Weatherizing an Older Home

So, you finally have that classic house in town or on five acres in the country. It offers the character, classic architecture, high ceilings, lots of natural light, and that wonderful sense of space that you always wanted. And unless it was properly weatherized by the previous owner, it probably offers enormous power bills too. There are a number of measures you can take to make you dream home a safer, more comfortable, and more energy efficient place to live without spending an enormous amount of money.

If your home is an historic structure, it is important to maintain its historic integrity. In most cases, radical or irreversible changes might save a little on your monthly power bill but will cost you dearly when it comes time to sell. Your state’s historic preservation division as well as the National Park Service has good information about preserving your home’s historic integrity. I have found the park service’s web site to be particularly useful.

First a word about safety. Before you start, have the wiring in your home inspected by a licensed electrician. Older, obsolete wiring can create a fire hazard. Arc fault circuit interrupters (ACFIs) are now required by building codes in most areas, particularly on bedroom circuits. Unfortunately, older homes have fuse boxes or older breaker panels that are not compatible with ACFIs. It may be necessary to replace the fuse box or breaker panel but you will sleep better at night if you do. It will be money well spent.

Aluminum wiring is a particularly dangerous potential fire hazard. If an addition was made to your home between 1965 and 1974, it may have aluminum wiring. Talk to a qualified licensed electrician about replacing the aluminum wiring or other measures that you can take to make the home safer.

Next, your older home was most likely designed for maximum comfort before the advent of air conditioning. Be aware of these features, take advantage of them whenever possible, and don’t make any “improvements” that will compromise their effectiveness. Porches, awnings, and eaves as well as high ceilings, large strategically placed windows and shady mature landscaping all help make your home a more comfortable place to live.

Before starting any energy-saving work on your home, invest in an energy audit. The audit will tell you which improvements will be most cost effective and give you the biggest “bang for the buck.” Your power company is a good place to start. Many power companies offer rebates, discounts, and even free home energy audits to their customers. At the least, you power company can recommend qualified and reputable auditors. Your auditor should have training from the Building Performance Institute (BPI) or in the home energy rating system (HERS). A HERS rating will also qualify you for an Energy Efficiency Mortgage (EEM) that can help pay for any necessary improvements. BPI analysts and HERS raters have all sorts of technical training and skills to help identify those areas where a home is wasting energy.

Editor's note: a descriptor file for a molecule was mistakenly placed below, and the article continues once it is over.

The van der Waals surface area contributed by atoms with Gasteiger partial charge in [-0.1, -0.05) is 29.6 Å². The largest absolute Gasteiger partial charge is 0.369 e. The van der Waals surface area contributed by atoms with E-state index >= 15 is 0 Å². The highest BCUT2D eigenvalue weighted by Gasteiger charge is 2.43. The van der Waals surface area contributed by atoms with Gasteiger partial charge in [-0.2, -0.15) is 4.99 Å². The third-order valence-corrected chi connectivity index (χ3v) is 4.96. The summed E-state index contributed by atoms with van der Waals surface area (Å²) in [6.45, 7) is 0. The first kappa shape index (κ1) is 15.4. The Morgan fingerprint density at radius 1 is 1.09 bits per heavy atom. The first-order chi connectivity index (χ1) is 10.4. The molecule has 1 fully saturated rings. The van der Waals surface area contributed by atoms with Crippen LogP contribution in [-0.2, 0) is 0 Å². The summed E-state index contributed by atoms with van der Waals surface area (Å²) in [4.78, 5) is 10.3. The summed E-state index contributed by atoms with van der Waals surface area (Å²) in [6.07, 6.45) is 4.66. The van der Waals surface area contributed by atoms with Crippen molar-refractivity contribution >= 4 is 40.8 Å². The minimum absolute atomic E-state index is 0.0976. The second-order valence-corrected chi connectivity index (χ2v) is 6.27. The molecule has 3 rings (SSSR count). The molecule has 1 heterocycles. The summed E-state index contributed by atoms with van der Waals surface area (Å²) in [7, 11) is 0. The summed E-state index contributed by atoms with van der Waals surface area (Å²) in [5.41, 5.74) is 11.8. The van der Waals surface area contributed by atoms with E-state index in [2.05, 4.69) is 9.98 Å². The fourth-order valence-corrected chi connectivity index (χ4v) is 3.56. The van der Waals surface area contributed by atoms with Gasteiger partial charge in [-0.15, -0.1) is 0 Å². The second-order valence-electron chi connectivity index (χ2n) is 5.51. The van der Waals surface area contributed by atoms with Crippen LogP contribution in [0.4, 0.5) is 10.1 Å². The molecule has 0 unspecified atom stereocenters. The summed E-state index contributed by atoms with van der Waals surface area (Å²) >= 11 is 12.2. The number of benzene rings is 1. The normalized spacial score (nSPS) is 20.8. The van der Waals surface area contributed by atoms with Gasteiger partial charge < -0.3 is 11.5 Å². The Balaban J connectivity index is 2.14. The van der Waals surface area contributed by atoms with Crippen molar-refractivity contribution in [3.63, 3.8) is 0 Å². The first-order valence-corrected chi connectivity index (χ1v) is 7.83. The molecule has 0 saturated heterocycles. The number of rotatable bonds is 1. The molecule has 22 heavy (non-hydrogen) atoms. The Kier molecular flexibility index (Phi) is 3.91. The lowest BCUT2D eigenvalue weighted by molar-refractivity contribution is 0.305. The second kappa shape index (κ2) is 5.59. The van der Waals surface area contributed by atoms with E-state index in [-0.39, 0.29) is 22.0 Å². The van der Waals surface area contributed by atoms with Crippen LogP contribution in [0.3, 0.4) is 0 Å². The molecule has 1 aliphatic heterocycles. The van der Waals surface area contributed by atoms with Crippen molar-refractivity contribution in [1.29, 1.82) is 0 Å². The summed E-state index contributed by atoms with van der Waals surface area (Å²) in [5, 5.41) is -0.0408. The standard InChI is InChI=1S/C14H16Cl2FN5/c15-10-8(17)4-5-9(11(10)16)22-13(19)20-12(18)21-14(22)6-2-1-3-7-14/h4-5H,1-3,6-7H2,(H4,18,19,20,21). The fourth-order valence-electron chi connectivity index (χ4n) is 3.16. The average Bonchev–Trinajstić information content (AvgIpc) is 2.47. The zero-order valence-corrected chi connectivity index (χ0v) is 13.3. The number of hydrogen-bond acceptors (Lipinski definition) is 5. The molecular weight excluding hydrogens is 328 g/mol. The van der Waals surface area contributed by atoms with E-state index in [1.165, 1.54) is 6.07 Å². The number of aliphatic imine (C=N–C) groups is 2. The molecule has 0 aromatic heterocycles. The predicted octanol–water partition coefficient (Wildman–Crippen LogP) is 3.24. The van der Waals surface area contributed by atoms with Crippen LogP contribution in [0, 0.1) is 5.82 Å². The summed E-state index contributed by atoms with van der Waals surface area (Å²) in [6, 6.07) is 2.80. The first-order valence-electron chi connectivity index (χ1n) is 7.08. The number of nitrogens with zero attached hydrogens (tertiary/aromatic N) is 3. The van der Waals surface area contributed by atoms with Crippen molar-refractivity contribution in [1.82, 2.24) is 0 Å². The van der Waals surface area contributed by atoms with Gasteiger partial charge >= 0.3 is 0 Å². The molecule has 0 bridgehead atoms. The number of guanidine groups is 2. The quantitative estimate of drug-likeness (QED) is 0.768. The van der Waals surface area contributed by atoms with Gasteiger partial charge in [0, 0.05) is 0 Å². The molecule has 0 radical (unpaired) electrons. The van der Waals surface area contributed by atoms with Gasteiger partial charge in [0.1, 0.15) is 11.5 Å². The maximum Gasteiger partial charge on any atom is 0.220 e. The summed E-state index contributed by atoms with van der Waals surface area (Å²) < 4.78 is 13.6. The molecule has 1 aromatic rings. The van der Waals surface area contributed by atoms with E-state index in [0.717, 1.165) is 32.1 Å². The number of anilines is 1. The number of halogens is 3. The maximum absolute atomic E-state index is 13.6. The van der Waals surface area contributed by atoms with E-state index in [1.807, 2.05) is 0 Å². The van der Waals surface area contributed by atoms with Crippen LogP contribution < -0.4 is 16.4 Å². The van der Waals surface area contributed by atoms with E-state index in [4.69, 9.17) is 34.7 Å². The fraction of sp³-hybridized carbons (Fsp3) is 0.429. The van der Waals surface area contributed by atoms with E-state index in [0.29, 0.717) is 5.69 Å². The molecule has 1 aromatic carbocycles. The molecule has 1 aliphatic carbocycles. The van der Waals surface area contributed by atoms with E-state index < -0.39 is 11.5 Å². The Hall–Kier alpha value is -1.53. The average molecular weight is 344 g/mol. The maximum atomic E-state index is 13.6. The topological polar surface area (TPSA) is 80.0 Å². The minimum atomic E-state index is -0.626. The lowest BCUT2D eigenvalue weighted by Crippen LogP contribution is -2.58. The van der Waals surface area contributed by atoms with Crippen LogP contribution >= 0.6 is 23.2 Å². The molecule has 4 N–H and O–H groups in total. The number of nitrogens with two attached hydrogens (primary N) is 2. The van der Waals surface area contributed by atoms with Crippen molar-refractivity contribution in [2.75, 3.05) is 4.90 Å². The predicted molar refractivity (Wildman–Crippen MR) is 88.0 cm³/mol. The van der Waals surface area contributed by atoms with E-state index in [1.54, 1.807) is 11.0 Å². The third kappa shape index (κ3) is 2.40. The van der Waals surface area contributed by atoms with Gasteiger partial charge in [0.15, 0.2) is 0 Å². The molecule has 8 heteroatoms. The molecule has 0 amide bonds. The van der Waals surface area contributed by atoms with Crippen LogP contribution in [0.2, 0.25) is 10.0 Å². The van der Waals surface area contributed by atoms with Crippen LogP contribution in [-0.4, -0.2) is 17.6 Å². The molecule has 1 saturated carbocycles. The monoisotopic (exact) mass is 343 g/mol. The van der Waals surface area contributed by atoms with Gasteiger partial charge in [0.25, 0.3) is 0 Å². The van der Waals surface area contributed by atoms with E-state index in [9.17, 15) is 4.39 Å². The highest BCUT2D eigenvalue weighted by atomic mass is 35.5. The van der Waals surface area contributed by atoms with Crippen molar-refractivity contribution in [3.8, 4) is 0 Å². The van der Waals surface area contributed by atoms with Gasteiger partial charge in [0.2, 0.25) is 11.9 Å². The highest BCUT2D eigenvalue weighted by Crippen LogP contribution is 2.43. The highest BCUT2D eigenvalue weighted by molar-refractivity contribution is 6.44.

Generally, the best place to start weatherizing is by limiting the air infiltration of your home’s building envelope. That’s a fancy way of saying make your home less drafty. Most older homes tend to be drafty. Use silicone caulk to seal gaps and cracks around doors and windows, and plumbing and electrical entry points. For larger openings, expanding spray foam works wonders. Don’t forget to apply weatherstripping to the windows and doors.

Remember that your fireplaces were designed to create an updraft. An enormous amount of conditioned air escapes up your chimney whether your fireplace is in use or not, so be sure your flue damper is closed when the fireplace is not in use. Dampers are not designed to be airtight so you might want to consider installing a chimney balloon, too.

Moving into the attic, it is the easiest and most cost effective place to add insulation. But the effectiveness of the insulation will be largely compromised is the attic is not air-sealed first.

Remember that air-flow and heat-flow are two different things. Imagine a cold, calm, clear winter day. You’re outside wearing your fleece jacket and it is doing a great job conserving your body heat and keeping you warm. Your fleece jacket is great insulation. Now imagine the wind starts blowing. The cold air goes through your fleece jacket, displaces the air warmed by your body heat and suddenly you’re freezing. The fleece jacket did a great job conserving heat but wasn’t effective at all when the wind started blowing. Now put on a windbreaker – warm and comfortable again. The windbreaker is equivalent to air sealing. By itself, it does little to keep you warm. But couple it with the fleece jacket and you have a very effective combination.

The same thing applies to your attic. You will be wasting most of your money and get minimal results if you insulate your attic without first air sealing. So, start by checking for air leaks. If you have existing insulation in your attic, you’ll have to temporarily move it out of the way. As you’re crawling into your attic, check your attic hatch or access stairway to be sure that it is well sealed (weather-stripped) and be sure that it is insulated. Hvac supply store near me